‘Since May, rare earths have been front and centre due to the Chinese-USA trade friction and their growing importance in the electrification of transportation, particularly electric vehicles,’ Medallion Resources President and CEO, Don Lay, told Materials World. ‘As a result, prices of the key magnet metals such as NdPr have been buoyant. We feel it is the right time to initiate the evaluation of plant sites for a commercial monazite processing plant as a key part of re-building a North American rare earth value chain.’

Further aspects under consideration by the company include mineral processing and transportation. In more detail, these studies will assess suitable jurisdictions for the company’s proposed monazite crack and leach plant as well as the transporting of monazite sand feedstock, reagents, finished product and waste material. Further consideration must be given access to and costs of re-agents such as sodium hydroxide and hydrochloric acid, energy, human resources, permitting and social and environmental impacts.

Using own resources

Appia Energy is a publicly traded Canadian company in uranium and rare earths. It focuses on delineating high-grade critical rare earths and uranium on the Alces Lake property in northern Saskatchewan, as well as prospecting for high-grade uranium in the prolific Athabasca Basin, where the company holds the surface rights to exploration for 57,048ha in Saskatchewan.

Alces Lake is located within the Beaverlodge Domain, formerly host to more than 17 individual uranium mines. Rock types identified on Alces Lake include monazite accumulations, which constitute the rare earth elements mineralised system. In fact, the geochemical assay results from Alces Lake demonstrate the highest-grade rare earth occurrences in Canada.

To reinforce this claim, Appia Energy stated that Alces Lake’s rare earths are of a comparable quality to those of the historical Steenkampskraal mine in South Africa and Mountain Pass deposits, as well as the currently producing Gakara project in Burundi, East Africa and Mount Weld mine in Australia – the latter producing more than 12% of global rare earth supply in 2017.

A total of seven high-grade rare earth zones have been discovered to date at Alces Lake, six at surface and one within 15m of the surface. Three more rare earth zones, which imply grades consistent with the quality of the other seven, have been identified. Mineralisation is consistent in all zones and rock types, occurring as isolated grains through to 1-3cm lenses and massive clusters up to several metres thick of monazite grains.

Easy separation

Rainbow Rare Earths is a London-listed mining company focused on production from and expansion of the high-grade Gakara rare earth project in Burundi, which forms one of the world’s richest rare earth deposits. Initial production and sales to Rainbow’s off-take partner thyssenkrupp Materials Trading, commenced in the fourth quarter of 2017. This 10-year offtake agreement is for exclusive sales of at least 5,000t per year of concentrate and forms part of a strategy to target Gakara’s wider potential and to delineate a JORC estimate to further prove Gakara’s potential.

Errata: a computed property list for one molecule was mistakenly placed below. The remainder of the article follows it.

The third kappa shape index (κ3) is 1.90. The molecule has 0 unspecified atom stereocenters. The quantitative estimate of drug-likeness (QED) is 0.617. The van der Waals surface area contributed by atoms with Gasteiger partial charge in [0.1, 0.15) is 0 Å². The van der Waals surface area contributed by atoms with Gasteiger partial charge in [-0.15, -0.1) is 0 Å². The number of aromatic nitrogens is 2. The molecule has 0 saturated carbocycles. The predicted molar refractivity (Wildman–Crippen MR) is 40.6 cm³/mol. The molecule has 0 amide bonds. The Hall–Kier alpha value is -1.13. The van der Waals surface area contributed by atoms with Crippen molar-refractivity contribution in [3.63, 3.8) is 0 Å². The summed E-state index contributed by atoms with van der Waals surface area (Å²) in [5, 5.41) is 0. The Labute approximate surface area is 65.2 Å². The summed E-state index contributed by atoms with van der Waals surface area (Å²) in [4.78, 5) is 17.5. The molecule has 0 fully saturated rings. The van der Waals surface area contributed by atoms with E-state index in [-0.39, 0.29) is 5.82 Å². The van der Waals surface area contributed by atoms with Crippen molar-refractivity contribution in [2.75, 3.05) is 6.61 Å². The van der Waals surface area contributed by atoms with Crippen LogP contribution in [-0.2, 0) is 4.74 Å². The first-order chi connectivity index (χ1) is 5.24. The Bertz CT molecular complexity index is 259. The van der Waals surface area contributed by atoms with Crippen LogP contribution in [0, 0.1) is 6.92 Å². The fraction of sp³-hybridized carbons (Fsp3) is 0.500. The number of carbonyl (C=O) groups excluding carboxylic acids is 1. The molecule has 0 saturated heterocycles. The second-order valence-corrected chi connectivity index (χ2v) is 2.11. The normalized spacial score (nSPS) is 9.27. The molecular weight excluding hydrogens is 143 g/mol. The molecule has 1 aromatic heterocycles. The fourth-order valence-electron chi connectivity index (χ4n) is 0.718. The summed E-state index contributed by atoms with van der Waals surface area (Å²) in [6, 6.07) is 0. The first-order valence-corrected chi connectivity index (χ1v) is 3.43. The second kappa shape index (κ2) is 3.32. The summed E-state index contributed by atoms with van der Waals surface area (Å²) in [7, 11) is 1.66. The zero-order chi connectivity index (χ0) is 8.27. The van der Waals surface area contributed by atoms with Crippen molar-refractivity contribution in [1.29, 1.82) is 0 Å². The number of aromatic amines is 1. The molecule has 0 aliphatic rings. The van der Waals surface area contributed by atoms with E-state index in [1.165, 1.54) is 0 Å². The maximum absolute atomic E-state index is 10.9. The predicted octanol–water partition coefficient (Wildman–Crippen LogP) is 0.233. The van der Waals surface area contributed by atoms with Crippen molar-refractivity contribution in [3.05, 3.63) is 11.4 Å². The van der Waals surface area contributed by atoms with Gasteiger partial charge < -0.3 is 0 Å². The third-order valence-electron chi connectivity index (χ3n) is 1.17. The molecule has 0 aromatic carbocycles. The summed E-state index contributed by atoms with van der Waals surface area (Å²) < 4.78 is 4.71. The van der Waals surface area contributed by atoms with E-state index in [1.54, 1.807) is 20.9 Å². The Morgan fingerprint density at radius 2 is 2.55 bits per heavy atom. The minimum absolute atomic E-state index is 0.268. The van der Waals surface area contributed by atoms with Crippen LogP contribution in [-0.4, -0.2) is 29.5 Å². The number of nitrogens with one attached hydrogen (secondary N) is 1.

Veins at Gakara are discrete and narrow, although mineralised material separates easily from the less dense host rock, which in itself is amenable to manual digging. The veins range in thickness from a few to a few dozen centimetres, having been shown to extend laterally for up to 80m, and to depths greater than 25m. Outcropping occurs on steep slopes or river incisions but this is frequently under cover.

Exploration work undertaken by Rainbow Rare Earths at Gakara so far includes mapping of geological traverses, geophysical and geochemical orientation surveys and the collection of 150 grab samples from rare earth veins which were submitted for analysis by the ALS Chemex independent laboratory. Samples yielded consistently high grades at 58% average rare earths, ranging from 47-67% rare earths. Magnet rare earths, particularly neodymium, praseodymium and dysprosium, account for approximately 22% of rare earths contained within Gakara ore.

Recent work also includes detailed mapping of two localities, mineralogical and gravity separation test work, hydro-metallurgical studies, design of a processing plant and a conceptual mining study based on a trial bench mining exercise at Gasagwe and Gashirwe West – two localities within the mining licence.

Global considerations

The rare earths sector is undergoing a complicated situation as the USA experiences shortages of rare earths while China is the dominant producer and has the capacity to increase or decrease output at will. This will continue despite the start of mining at new resources, such as the Gakara project. While certain countries might have the capacity to extract such resources, much of their success will be affected by the economics to do so and in particular, the processing methods.